The Dawn of E-PoliticsBy Michael Vizard
The Dawn of E-Politics
By Michael Vizard
When the campaign to re-elect U.S. President Barack Obama got under way, campaign chairman David Axelrod was certain that social media would play a much bigger role in the 2012 election than it did in 2008. Axelrod didn’t know a lot about social media, but he recognized that near-ubiquitous access to Facebook, Twitter and smartphones were changing the way people became informed about events and issues. His insight led to the realization that the campaign needed a CTO who was well versed in the ways of the Web, which led to appointment of Harper Reed, formerly CTO of Threadless.com, an online community for artists based in Chicago, as CTO of the Obama for America presidential campaign.
The first thing Reed says he recognized the campaign needed was a team of engineers who were not only Web savvy, but who would be highly committed to quickly building applications, using iterative methodologies that would give the campaign the agility to respond instantly to almost any event or issue. That decision meant one of the first people Reed hired was Jason Kunesh to be the campaign’s dedicated lead for managing user experience.
What set the Obama campaign apart from that of Republican challenger Mitt Romney was a commitment to building social media applications that helped the campaign quickly target campaign messages to specific constituencies, but just as importantly helped staffers get out the vote on Election Day. Given the margin of victory for President Obama in many key battleground states, it is clear the campaign’s social media applications were a key component of that success.
“We pretty much used the Ladders of Engagement approach as our organizing principle for building software,” says Kunesh.
In fact, Reed says the one thing that really set the Obama campaign apart from the Romney campaign is that on Election Day, campaign staffers were working with applications that had iteratively evolved with a lot of feedback from the campaign staff. In contrast, the Romney campaign used a more traditional approach to developing applications that relied heavily on outside IT consultants and resulted in a set of applications, known as Orca, which the Romney campaign staff didn’t see until election day. With little to no familiarity with the applications or much guidance in the way of user feedback, the Romney social media effort met with predictable results, says Reed.
In contrast, the agile development approach taken by Obama for America put the IT focus of the campaign on the user experience from the very beginning. “When you work from a specification, the application is never going to be right,” says Reed. “To succeed with people with little in the way of technology skills, like campaign staffers, you need to be very iterative.” That approach, says Reed, allows IT organizations to collect a lot of feedback and quickly produce new versions of the software.
The Dawn of E-Politics
What made all that agile development possible was the use of a consistent set of application programming interfaces (APIs) known as Narwhal across all the applications the team built, which the IT operations team quickly deployed on an Amazon Web Services (AWS) cloud computing platform. According to Ryan Kolak, Narwhal tech integration lead, those APIs essentially created a framework that made rolling out each new social media application not only a lot faster, but also easier for the IT operations team to manage.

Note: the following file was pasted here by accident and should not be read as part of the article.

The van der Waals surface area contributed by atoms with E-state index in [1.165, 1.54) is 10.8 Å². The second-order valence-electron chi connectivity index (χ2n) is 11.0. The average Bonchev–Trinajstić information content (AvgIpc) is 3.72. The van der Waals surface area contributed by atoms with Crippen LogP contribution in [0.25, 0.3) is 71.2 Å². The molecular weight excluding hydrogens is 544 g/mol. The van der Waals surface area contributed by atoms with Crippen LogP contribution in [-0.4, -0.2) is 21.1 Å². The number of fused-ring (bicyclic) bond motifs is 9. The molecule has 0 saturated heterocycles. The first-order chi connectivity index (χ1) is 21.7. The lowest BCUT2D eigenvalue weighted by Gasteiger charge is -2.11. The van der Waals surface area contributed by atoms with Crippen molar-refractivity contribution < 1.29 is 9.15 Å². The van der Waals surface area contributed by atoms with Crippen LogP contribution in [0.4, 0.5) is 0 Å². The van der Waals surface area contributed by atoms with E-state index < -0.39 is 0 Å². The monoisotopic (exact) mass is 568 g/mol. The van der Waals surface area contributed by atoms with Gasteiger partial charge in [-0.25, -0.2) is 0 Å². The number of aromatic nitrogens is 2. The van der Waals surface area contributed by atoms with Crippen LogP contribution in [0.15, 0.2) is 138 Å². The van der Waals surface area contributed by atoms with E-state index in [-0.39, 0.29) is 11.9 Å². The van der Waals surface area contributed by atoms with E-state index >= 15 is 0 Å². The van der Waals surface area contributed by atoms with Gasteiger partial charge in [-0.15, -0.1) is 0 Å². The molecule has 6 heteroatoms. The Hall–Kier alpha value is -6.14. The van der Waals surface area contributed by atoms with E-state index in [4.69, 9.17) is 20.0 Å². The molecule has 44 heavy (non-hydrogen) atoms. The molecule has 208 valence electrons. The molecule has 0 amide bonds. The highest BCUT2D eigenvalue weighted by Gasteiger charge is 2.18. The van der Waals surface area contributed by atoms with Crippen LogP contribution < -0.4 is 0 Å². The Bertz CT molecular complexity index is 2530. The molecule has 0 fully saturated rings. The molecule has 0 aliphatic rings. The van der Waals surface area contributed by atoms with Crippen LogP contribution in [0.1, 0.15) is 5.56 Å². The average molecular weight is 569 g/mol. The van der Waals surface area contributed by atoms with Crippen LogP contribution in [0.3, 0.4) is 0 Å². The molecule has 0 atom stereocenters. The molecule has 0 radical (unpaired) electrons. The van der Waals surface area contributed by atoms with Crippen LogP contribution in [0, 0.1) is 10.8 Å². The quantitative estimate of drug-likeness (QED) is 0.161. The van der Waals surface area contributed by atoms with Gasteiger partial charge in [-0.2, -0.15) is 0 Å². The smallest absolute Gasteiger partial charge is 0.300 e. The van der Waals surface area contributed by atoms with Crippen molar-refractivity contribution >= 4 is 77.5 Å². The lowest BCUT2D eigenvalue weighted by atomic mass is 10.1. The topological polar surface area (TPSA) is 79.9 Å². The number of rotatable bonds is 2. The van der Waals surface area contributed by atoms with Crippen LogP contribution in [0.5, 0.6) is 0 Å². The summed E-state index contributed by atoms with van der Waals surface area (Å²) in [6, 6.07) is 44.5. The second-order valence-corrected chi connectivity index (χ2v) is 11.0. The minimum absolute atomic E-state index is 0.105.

“We had integrated data sets in a central database that could all be accessed via a single API,” says Kolak.
Scott VanDenPlas, the campaign’s DevOps tech lead, says the campaign’s success shows the critical need to make sure that the application developers and IT operations team are able to work hand in glove. That doesn’t necessarily mean putting in place a lot of DevOps structure as much as it does making sure that each team member understands the how dependent they are on each other to succeed.
“Nothing we did was revolutionary. It’s not really about DevOps, it’s about integrated ops,” says VanDenPlas. “Having one level of hierarchy just provides a better way to work.”
Reed says much of the methodologies used by his team have already been pioneered at companies such as Facebook and Google. What the IT team did was leverage an application performance monitoring service from New Relic to quickly identify performance issues and, just as importantly, application features that nobody was using. By aggressively eliminating those unwanted features, the IT organization could ensure that application performance remained consistently high, says VanDenPlas.
In fact, Chris Kelly, New Relic’s developer evangelist, says study after study shows that better application performance leads always contributes to more usage.
“What you’re really trying to do is flatten the IT organization to achieve frictionless ops in a way that enables continuous delivery of applications,” says Kelly. “Monitoring is essential to making that happen.”
Reed says he’s not sure how social media strategies in the next campaign may play out or what he and his team might do next, beyond leaving politics to focus on commercial business opportunities. But it is clear to him the U.S. has entered a new era of e-politics in which getting people to vote for a particular candidate will be similar to the social media marketing efforts that are already being widely deployed across the Web.
“Campaigns in the future are going to involve a lot more math and targeted analytics,” says Reed. “It hard to see how anybody is going to get elected in the future without relying a lot more on engineers.”